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Browsing Posts tagged Inflation

Non-Farm Payrolls (Jan 2009-Dec 2010)On the first Friday of each month, the Bureau of Labor Statistics releases its Non-Farm Payrolls report.

More commonly called “the jobs report”, the government’s data include raw employment figures and the Unemployment Rate.

The jobs report hit the wires at 8:30 AM ET today. It’s making big waves in the mortgage market and may help home affordability for buyers this weekend, and would-be refinancers across New Hampshire.

For this month, and for the rest of 2011, employment data will figure big in mortgage markets.

7 million jobs were lost in 2008 and 2009. Fewer than one million jobs were recovered in 2010. For the economy to fully recover, analysts believe that jobs growth is paramount.

Consider how job creation influences the economy:

  1. More jobs means more income and more spending
  2. More spending means more business growth
  3. More business growth means more job creation

It’s a self-reinforcing cycle and, as business grows, the economy expands, pushing stock markets higher. This tends to lead mortgage rates higher, too, because bonds can lose their appeal when stock markets gain.

According to the government, 103,000 jobs were created in December, and October’s and November’s figures were revised higher by a net 50,000 jobs for a total of 153,000 new jobs created. Economists expected a net gain of 135,000.

The Unemployment rate fell to 9.4, its lowest level since mid-2009.

Wall Street is voting with its dollars right now. Mortgage bonds are improving, pointing to slightly lower mortgage rates today.

The December jobs report was “average”, and home affordability is improving.  That means that investors will have a larger pool of end buyers, but also more competition for bargain properties

FOMC November 2010 MinutesThe Federal Reserve released its November 2-3, 2010 meeting minutes Tuesday afternoon. Mortgage rates in Massachusetts have been on the move since.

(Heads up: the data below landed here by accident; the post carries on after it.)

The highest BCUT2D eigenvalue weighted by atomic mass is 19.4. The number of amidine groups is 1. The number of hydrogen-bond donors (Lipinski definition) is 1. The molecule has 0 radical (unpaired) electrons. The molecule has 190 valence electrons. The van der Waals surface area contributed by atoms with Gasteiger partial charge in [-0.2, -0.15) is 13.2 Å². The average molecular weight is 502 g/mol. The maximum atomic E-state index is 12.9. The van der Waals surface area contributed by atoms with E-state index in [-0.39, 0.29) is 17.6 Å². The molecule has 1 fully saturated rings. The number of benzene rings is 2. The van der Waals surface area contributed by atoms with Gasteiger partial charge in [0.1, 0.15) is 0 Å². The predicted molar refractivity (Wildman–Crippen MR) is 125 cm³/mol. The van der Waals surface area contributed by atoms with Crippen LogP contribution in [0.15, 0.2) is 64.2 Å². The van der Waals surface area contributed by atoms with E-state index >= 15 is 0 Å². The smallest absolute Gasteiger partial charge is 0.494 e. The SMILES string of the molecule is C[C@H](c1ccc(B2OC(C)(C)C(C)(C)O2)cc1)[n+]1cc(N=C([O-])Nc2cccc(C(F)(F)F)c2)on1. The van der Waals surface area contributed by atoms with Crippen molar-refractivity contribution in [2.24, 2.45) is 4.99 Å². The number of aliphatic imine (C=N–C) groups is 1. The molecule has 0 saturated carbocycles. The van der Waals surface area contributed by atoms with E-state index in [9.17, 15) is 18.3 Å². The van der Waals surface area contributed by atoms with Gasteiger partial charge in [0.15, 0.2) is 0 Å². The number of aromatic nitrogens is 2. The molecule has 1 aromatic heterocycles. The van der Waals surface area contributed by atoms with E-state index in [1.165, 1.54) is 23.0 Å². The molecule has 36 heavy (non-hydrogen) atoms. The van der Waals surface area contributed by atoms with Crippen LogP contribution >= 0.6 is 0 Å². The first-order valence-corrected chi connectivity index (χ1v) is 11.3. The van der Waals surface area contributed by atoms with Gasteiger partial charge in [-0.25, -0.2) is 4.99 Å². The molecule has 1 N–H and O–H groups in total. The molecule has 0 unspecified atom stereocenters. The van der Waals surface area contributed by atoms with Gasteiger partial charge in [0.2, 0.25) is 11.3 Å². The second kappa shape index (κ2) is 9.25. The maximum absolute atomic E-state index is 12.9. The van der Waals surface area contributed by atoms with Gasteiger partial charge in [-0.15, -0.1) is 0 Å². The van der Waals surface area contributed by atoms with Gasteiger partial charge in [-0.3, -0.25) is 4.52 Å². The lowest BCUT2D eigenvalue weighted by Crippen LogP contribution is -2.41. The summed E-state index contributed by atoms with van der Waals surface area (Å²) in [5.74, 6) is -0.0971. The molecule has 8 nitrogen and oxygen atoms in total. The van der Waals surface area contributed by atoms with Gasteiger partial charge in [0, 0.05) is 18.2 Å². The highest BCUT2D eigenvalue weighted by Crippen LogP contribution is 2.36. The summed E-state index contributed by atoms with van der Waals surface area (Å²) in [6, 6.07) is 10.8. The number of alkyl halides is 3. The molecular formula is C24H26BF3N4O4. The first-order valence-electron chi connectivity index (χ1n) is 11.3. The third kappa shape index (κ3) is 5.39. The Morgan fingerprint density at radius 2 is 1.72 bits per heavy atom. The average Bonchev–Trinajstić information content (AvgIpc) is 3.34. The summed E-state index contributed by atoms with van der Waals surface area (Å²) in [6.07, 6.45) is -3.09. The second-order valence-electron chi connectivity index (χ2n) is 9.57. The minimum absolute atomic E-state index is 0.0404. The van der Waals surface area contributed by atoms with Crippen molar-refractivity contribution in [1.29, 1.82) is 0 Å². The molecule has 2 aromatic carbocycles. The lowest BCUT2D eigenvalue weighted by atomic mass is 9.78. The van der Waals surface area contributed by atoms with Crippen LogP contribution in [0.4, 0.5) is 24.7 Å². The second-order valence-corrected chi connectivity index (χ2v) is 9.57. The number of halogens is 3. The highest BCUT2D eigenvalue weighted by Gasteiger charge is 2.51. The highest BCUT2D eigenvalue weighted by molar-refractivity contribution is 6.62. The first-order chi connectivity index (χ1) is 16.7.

The Fed Minutes is a comprehensive review of Federal Open Market Committee meetings; a detailed look at the debates and discussions that shape our country’s monetary policy. The report is published 3 weeks to-the-day after the FOMC adjourns.

Fed Minutes add depth to the briefer, more well-known “statement” to the markets which is issued upon adjournment. As a comparison:

If the Fed Statement is the executive summary, the Fed Minutes is the novel. And, the extra words matter.

When the Federal Reserve publishes its minutes, it gives clues about the groups next policy-making steps.  For example, in November’s minutes, it’s revealed that the Fed discussed setting inflation targets for the economy; holding occasional policy briefings for the press; and, working to set yields on instruments such as the 10-year Treasury note.

In addition, the Federal Reserve acknowledged a video conference hosted October 15, the second such “unannounced” meeting of the year.  The other was May 9, 2010.

Bond markets have not taken kindly to the Fed Minutes. The minutes show a propensity toward Fed “action”, most of which markets believe to be inflationary. Inflation leads to higher mortgage rates and that’s exactly what we’ve seen.

As compared to Tuesday morning, mortgage applicants are finding conforming and FHA mortgage rates to be higher by as much as 0.375 percent. In “real life” terms, assuming a 30-year term, that’s an extra $264 in annual mortgage payments per $100,000 borrowed.

If you’re still rate shopping, consider getting locked today. As a result of the recent shift, mortgage rates are now at a 4-month high.